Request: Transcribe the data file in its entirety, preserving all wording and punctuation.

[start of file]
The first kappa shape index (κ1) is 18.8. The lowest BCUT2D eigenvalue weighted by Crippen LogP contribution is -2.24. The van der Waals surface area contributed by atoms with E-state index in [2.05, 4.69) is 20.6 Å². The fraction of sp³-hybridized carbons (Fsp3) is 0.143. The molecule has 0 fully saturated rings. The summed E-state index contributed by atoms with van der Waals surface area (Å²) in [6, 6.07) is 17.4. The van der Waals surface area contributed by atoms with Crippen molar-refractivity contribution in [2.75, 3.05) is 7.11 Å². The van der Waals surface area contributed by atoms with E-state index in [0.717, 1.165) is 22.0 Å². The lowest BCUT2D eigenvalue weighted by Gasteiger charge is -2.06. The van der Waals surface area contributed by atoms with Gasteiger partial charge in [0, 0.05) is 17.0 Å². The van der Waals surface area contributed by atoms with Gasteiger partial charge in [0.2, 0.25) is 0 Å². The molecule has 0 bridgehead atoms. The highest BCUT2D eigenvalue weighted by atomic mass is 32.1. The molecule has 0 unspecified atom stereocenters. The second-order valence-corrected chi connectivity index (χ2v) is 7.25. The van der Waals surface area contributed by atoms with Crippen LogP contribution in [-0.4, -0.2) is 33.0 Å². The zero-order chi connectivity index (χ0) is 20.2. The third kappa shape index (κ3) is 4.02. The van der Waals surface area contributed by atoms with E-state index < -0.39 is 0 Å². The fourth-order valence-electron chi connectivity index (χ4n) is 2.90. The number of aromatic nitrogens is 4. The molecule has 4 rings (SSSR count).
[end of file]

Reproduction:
The first kappa shape index (κ1) is 18.8. The lowest BCUT2D eigenvalue weighted by Crippen LogP contribution is -2.24. The van der Waals surface area contributed by atoms with E-state index in [2.05, 4.69) is 20.6 Å². The fraction of sp³-hybridized carbons (Fsp3) is 0.143. The molecule has 0 fully saturated rings. The summed E-state index contributed by atoms with van der Waals surface area (Å²) in [6, 6.07) is 17.4. The van der Waals surface area contributed by atoms with Crippen molar-refractivity contribution in [2.75, 3.05) is 7.11 Å². The van der Waals surface area contributed by atoms with E-state index in [0.717, 1.165) is 22.0 Å². The lowest BCUT2D eigenvalue weighted by Gasteiger charge is -2.06. The van der Waals surface area contributed by atoms with Gasteiger partial charge in [0, 0.05) is 17.0 Å². The van der Waals surface area contributed by atoms with Gasteiger partial charge in [0.2, 0.25) is 0 Å². The molecule has 0 bridgehead atoms. The highest BCUT2D eigenvalue weighted by atomic mass is 32.1. The molecule has 0 unspecified atom stereocenters. The second-order valence-corrected chi connectivity index (χ2v) is 7.25. The van der Waals surface area contributed by atoms with Crippen LogP contribution in [-0.4, -0.2) is 33.0 Å². The zero-order chi connectivity index (χ0) is 20.2. The third kappa shape index (κ3) is 4.02. The van der Waals surface area contributed by atoms with E-state index < -0.39 is 0 Å². The fourth-order valence-electron chi connectivity index (χ4n) is 2.90. The number of aromatic nitrogens is 4. The molecule has 4 rings (SSSR count).